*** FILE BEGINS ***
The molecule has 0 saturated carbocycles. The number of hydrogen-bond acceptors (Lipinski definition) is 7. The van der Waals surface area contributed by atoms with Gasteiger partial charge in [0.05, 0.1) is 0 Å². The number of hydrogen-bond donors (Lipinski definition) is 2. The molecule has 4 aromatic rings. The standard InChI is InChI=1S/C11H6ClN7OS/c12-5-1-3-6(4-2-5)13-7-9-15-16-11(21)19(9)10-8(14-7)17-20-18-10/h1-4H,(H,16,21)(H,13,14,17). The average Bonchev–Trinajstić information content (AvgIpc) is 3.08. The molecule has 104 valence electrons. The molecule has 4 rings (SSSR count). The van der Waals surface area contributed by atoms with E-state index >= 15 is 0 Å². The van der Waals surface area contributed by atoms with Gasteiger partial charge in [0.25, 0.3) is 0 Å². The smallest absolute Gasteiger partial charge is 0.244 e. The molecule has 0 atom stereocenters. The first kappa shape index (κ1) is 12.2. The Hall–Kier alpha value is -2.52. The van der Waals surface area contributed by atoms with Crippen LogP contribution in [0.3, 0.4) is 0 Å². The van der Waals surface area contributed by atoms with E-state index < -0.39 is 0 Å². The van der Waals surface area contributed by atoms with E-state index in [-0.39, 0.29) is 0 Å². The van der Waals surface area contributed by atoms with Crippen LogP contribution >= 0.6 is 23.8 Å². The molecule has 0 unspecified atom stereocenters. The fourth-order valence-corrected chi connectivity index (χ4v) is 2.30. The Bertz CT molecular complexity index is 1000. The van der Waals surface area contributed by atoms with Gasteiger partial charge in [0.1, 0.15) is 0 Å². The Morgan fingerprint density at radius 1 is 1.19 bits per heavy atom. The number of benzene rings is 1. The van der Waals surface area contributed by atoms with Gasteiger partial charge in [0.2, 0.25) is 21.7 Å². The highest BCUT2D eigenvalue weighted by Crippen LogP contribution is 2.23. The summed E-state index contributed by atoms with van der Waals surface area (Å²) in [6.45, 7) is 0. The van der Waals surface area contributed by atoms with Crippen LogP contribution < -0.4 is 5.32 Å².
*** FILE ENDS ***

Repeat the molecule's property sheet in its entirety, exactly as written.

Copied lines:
The molecule has 0 saturated carbocycles. The number of hydrogen-bond acceptors (Lipinski definition) is 7. The van der Waals surface area contributed by atoms with Gasteiger partial charge in [0.05, 0.1) is 0 Å². The number of hydrogen-bond donors (Lipinski definition) is 2. The molecule has 4 aromatic rings. The standard InChI is InChI=1S/C11H6ClN7OS/c12-5-1-3-6(4-2-5)13-7-9-15-16-11(21)19(9)10-8(14-7)17-20-18-10/h1-4H,(H,16,21)(H,13,14,17). The average Bonchev–Trinajstić information content (AvgIpc) is 3.08. The molecule has 104 valence electrons. The molecule has 4 rings (SSSR count). The van der Waals surface area contributed by atoms with E-state index >= 15 is 0 Å². The van der Waals surface area contributed by atoms with Gasteiger partial charge in [0.25, 0.3) is 0 Å². The smallest absolute Gasteiger partial charge is 0.244 e. The molecule has 0 atom stereocenters. The first kappa shape index (κ1) is 12.2. The Hall–Kier alpha value is -2.52. The van der Waals surface area contributed by atoms with Crippen LogP contribution in [0.3, 0.4) is 0 Å². The van der Waals surface area contributed by atoms with E-state index < -0.39 is 0 Å². The van der Waals surface area contributed by atoms with E-state index in [-0.39, 0.29) is 0 Å². The van der Waals surface area contributed by atoms with Crippen LogP contribution >= 0.6 is 23.8 Å². The molecule has 0 unspecified atom stereocenters. The fourth-order valence-corrected chi connectivity index (χ4v) is 2.30. The Bertz CT molecular complexity index is 1000. The van der Waals surface area contributed by atoms with Gasteiger partial charge in [0.1, 0.15) is 0 Å². The Morgan fingerprint density at radius 1 is 1.19 bits per heavy atom. The number of benzene rings is 1. The van der Waals surface area contributed by atoms with Gasteiger partial charge in [0.2, 0.25) is 21.7 Å². The highest BCUT2D eigenvalue weighted by Crippen LogP contribution is 2.23. The summed E-state index contributed by atoms with van der Waals surface area (Å²) in [6.45, 7) is 0. The van der Waals surface area contributed by atoms with Crippen LogP contribution < -0.4 is 5.32 Å².